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I'm a new co-op at a defense contractor (co-ops are like interns who have longer assignments, more job duties (sometimes), and work through various parts of the year). This is my second week on the job, and I'll be here for the next six months. I really like the DIB and I'm hoping to secure a job right after my co-op, so I want to make a good impression.

During my HR orientation I was told that logging correct hours is very important to the company as they hold random audits. I have been very compliant in making sure I show up on time (or if I run a little late, I'll work the equivalent time after work). Now I have to say that when it requires, I will stay at work all-night, even without OT, to get the job done. I'm very committed to my work.

However, I don't know how to handle lunches. For lunch, I always bring my lunch, and I eat at my desk. I either have something light, or soylent which means I'm doing something while eating, not just sitting around. We all have our hours publicly posted (just in case we need to get a hold of one another), and it seems that everyone logs stays here for 8.5 hours (with half an hour for lunch). But I feel like I'm getting a little cheated for working through my lunch (half)hour. The other employees are mixed between going home (if they live nearby), eating at their desk, or eating at the cafeteria.

Right now I get to work at 0800 and leave at 1730. (I do work an hour extra, but that's something else, just pretend 9 hours is the normal working week). So that adds up to 9 hours + half an hour for lunch. Is it appropriate to leave even before 1730 since I don't take that long for lunch, or should I just keep my head down and but in the extra 20 or so minutes for free?

Thank you!

  • I was going to ask my boss, but to be honest, I didn't want to ask him a question that would make him question my commitment. It seems like it's something they really want (they kept asking questions during the interviews like if there was anytime that I went beyond and stayed longer at the office at previous jobs, etc.). – Axel Persinger Sep 27 '17 at 18:47
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    I'd advise getting outside for at least a half hour. Cubicle life can be a bit hellish in the long run, and you should do somethings to break it up. However, as Joe said, it may be permissible to leave a half hour early. – Pete B. Sep 27 '17 at 18:47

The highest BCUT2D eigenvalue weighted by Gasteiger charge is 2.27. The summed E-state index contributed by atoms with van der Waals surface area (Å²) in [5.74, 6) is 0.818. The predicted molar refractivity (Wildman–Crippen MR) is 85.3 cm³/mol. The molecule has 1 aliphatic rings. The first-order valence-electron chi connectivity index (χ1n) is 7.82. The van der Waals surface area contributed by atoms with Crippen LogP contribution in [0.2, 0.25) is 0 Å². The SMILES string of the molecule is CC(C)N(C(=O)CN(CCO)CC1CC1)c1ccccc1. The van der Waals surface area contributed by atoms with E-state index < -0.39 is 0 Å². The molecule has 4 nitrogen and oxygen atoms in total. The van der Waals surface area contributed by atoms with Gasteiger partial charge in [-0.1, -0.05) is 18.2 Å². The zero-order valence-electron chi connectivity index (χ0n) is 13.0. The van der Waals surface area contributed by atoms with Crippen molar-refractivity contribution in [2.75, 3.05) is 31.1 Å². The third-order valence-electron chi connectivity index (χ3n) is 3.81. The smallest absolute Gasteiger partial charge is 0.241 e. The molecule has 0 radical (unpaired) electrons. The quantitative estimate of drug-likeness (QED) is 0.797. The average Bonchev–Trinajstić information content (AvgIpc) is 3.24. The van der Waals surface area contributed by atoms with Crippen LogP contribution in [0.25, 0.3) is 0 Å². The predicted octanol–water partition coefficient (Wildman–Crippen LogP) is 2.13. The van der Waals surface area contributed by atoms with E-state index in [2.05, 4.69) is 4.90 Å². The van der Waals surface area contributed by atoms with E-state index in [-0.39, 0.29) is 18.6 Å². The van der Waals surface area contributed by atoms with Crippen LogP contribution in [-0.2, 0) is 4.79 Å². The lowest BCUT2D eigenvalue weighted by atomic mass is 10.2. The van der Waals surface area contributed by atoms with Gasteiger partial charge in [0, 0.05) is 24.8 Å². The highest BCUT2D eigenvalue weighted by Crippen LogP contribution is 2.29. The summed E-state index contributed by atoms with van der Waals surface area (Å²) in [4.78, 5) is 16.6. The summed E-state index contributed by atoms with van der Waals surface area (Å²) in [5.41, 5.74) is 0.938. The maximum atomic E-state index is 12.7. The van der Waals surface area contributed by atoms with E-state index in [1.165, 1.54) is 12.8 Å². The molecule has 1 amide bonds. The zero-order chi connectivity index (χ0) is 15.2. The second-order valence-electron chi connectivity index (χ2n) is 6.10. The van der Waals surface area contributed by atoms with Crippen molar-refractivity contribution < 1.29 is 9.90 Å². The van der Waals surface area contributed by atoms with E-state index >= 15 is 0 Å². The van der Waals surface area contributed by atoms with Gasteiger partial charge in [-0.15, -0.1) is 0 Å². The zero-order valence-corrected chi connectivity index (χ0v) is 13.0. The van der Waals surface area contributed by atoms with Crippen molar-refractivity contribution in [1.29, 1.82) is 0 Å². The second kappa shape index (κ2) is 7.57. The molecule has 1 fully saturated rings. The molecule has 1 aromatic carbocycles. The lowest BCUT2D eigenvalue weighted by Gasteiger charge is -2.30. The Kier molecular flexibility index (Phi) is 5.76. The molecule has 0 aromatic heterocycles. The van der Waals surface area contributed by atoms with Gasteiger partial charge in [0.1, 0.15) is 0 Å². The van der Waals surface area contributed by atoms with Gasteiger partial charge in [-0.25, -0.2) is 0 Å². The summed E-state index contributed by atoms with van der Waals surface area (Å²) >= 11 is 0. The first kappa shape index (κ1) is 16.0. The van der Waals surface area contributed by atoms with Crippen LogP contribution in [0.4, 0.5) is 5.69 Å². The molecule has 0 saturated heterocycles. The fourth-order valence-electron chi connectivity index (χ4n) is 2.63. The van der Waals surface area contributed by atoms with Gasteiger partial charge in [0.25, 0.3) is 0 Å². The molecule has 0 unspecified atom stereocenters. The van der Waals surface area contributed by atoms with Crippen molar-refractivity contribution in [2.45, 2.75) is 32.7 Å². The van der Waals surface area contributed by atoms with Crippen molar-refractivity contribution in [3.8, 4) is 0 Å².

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    I will stay at work all-night, even without OT, to get the job done.Don't do this. You doing this is making your employer violate the law. They are required to pay you for each hour you work. Unless you're salaried, you need to get paid for your work. They can't even allow you to work without pay. – Chris E Sep 27 '17 at 19:07
  • @ChrisE, That's a good point, I didn't think about that. To clarify, I was paid, but just regular rate. Not sure if that's still illegal, but in the future I'll make sure I get paid properly (especially now that I work for Defense). – Axel Persinger Sep 27 '17 at 19:24
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    The easiest solution is to stop working through your lunch. Not only is it not productive to do so, but it leads to the exact kind of feeling you have now, telling yourself "I worked through lunch, so now I can pad my reported hours a bit!" This way will not end well. Just take your lunch like everyone else does (or like they should be doing). If you're not hungry, take a "lunch break" to do something else, take a walk, etc. – Brandin Sep 28 '17 at 12:43
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The answer to all your questions and concerns related to time tracking, lunch breaks, and leaving early is this:

Ask your boss

Describe the scenario(s) as you did for us, and ask if you can leave early if you take a short lunch break. I do this at my current job, getting in the hours typically is all that matters, but you will not know until you ask.

Since you are a contractor, and billing by the hour, make sure you understand your managers expectations. (so they line up with the clients)

  • I don't think I'm a contractor, I'm super sure I'm an actual employee of the company, but I guess I'll have to ask. Would it be smart to wait a little while longer to "build a rapport"? – Axel Persinger Sep 27 '17 at 18:57
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    @AxelPersinger if you're dealing with HR, you're almost certainly an employee. Whoever you filled your W4 and I-9 for is your employer. – Chris E Sep 27 '17 at 19:10
  • @AxelPersinger You're an employee of a defense contractor = you are a contractor. You aren't handling billing directly, but the hours you enter will be used by your company to bill whatever project you are working on. – user812786 Sep 27 '17 at 19:11
  • @whrrgarbl, I see what you mean now. I thought you meant contractor to the company. But I also work for the corporate office, I guess we still end up getting our money from Defense budget, but yeah. – Axel Persinger Sep 27 '17 at 19:22
  • @AxelPersinger Yep, my first job was with a defense contractor and it can take a while to get used to it :) I'd ask coworkers who had been there for years my "stupid questions" about timekeeping, and they would say "idk, I always just ask [our manager]". So it's no big deal. Better to bug your boss with questions than have to explain why your timesheet was filled out wrong! – user812786 Sep 27 '17 at 19:43
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Talk to other people especially your boss about it. I think if you try and talk to him about it, he will understand and let you go early.

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